TrueCrypt alternatives: 5 best services to encrypt your data today

Last updated by   Rob Githinji
Disclosure
TrueCrypt is not maintained, it's gone now. Here are the five best TrueCrypt alternatives that you can use to encrypt your data.

No need to miss TrueCrypt anymore as these alternatives serve you equally well.

The use of Laptops, mobile phones, and USB flash drives is now more common than ever. Especially the portability of these devices makes them extremely popular amongst the general public and business users alike.

However, these systems typically contain vast quantities of confidential details. Should this data get into the wrong hands, it could lead to the unauthorized exposure of confidential, classified, or sensitive data, theoretically affecting the organizations with a loss of billions of dollars.

There is one solution to all these issues, which is encryption.

If you are familiar with data encryption, you must have heard of TrueCrypt, the most popular encryption software since 2004 until its demise in 2014.

Tools such as TrueCrypt primarily help in building encrypted partitions on any provided hard drive. Besides, you can also use them to create simulated encrypted disks that reside in a given format.

If a user has completed the encryption operation, no one can access the encrypted data stored on any given partition without the required password, which only the user can access. These features led to TrueCrypt’s popularity at the time of its initial release in 2004.

Many of you may feel doomed as TrueCrypt is no longer available. But this article puts an end to your worries by presenting the best alternatives to Truecrypt.

Quick list of Truecrypt alternatives

Short on time to read the full guide? Don’t worry. Let’s begin with encrypting your data with these Truecrypt substitutes.

  1. Veracrypt – an open-source Truecrypt fork available for free.
  2. Bitlocker – a full-disk encryptor limited to Windows only.
  3. DiskCryptor – free and open-source tool offering fast encryption.
  4. CipherShed – a Truecrypt fork offering multi-platform support
  5. Axcrypt – a freemium encryption resource with user-friendly features.

What went wrong with Truecrypt?

Most of us recognize TrueCrypt as a fantastic free and open-source hardware encryption utility. The project surfaced online in 2004 as a standalone real-time encryption tool.

However, TrueCrypt did not make it past its 10th anniversary as the developers discontinued it in 2014. But no one knows the reason(s) behind it because the developers had remained anonymous and made no further announcements in this regard.

What Went Wrong With Truecrypt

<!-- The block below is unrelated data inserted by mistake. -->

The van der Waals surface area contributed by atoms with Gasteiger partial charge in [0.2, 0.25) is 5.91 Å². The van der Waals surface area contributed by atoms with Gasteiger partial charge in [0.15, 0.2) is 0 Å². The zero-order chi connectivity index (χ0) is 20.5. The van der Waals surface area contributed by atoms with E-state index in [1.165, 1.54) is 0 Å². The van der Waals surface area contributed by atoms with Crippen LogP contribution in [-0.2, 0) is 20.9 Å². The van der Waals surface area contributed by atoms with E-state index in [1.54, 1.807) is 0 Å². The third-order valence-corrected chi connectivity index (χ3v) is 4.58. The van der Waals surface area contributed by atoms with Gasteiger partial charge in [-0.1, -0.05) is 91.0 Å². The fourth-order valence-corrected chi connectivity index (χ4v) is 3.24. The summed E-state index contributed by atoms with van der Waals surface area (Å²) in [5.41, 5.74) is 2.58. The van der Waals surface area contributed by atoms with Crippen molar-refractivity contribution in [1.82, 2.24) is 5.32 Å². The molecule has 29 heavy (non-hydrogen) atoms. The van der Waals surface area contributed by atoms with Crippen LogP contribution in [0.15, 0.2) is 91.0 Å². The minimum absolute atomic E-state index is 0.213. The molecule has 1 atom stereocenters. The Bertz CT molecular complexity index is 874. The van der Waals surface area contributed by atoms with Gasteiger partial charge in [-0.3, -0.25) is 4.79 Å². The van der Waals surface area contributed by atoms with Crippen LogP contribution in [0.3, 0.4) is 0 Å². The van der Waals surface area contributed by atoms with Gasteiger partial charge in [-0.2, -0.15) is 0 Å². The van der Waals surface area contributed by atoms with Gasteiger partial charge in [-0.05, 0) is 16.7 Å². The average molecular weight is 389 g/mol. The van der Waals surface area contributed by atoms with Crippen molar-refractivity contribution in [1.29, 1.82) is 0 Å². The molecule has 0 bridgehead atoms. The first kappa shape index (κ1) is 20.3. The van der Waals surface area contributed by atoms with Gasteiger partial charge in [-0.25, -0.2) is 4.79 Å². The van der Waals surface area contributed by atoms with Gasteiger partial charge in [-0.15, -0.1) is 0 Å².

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What made TrueCrypt popular was its ability to build encrypted partitions on any provided hard drive. Also, companies would use it to create virtual encrypted disks that reside in a given file.

Moreover, the tool offered diversified compatibility with almost all popular operating systems such as Windows and macOS.

Some people hold Google’s Project Zero security team responsible for the end of TrueCrypt’s reign. The team found numerous security bugs unknown to the public in TrueCrypt’s encryption algorithm.

Nevertheless, a 77-page study from the Fraunhofer Institute for Secure Information Technology in 2015, which conducted a systematic audit of TrueCrypt’s latest stable version, found the software fit to encrypt specific drives, specifically data encryption on an external hard drive or USB drive.

It means that if present on an external hard drive, the encrypted data was reasonably secure. However, TrueCrypt was not given the green light if the encrypted data remained on a fixed drive or the system’s main memory.

Anyhow, the bottom line is TrueCrypt is gone. It is no longer being maintained or patched for bugs. This makes it possible to retrieve the key from the unmounted drive and use it to decrypt data.

Moreover, the developers no longer provide the source files. You can now only download it through unofficial piracy sites. Albeit, doing so has its own risks, such as exposure to corrupted or malicious files.

Is it still safe to use TrueCrypt?

As elaborated above, TrueCrypt discontinued in 2014, which means it’s been years since its development team decided not to fix any flaws or bugs within the software.

Is It Still Safe To Use TrueCrypt
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Whereas, downloading the tool from piracy platforms also poses security risks, as mentioned earlier.

Another alternative to pirating is using the GitHub repository, which claims to host a legit version of TrueCrypt Download 7.1. However, it is a mere claim from The Open Crypto Project with no concrete evidence to back it up.

TrueCrypt may still be of some use for processing the original files that you have had since before the discontinuation. But this is only helpful if you are using it to encrypt data on external drives, and your system is reasonably old.

In brief, the safety of using Truecrypt today depends on what system you are using it on, what drive you are encrypting, and your understanding of the underlying risks of data corruption through pirated source files.

Ideally, do not use TrueCrypt any further unless you utilize it to migrate existing data encrypted by TrueCrypt.

Top 3 encryption methods

Before moving on to the Truecrypt alternatives, let’s quickly look at the basic data encryption methods that these tools apply to secure your data.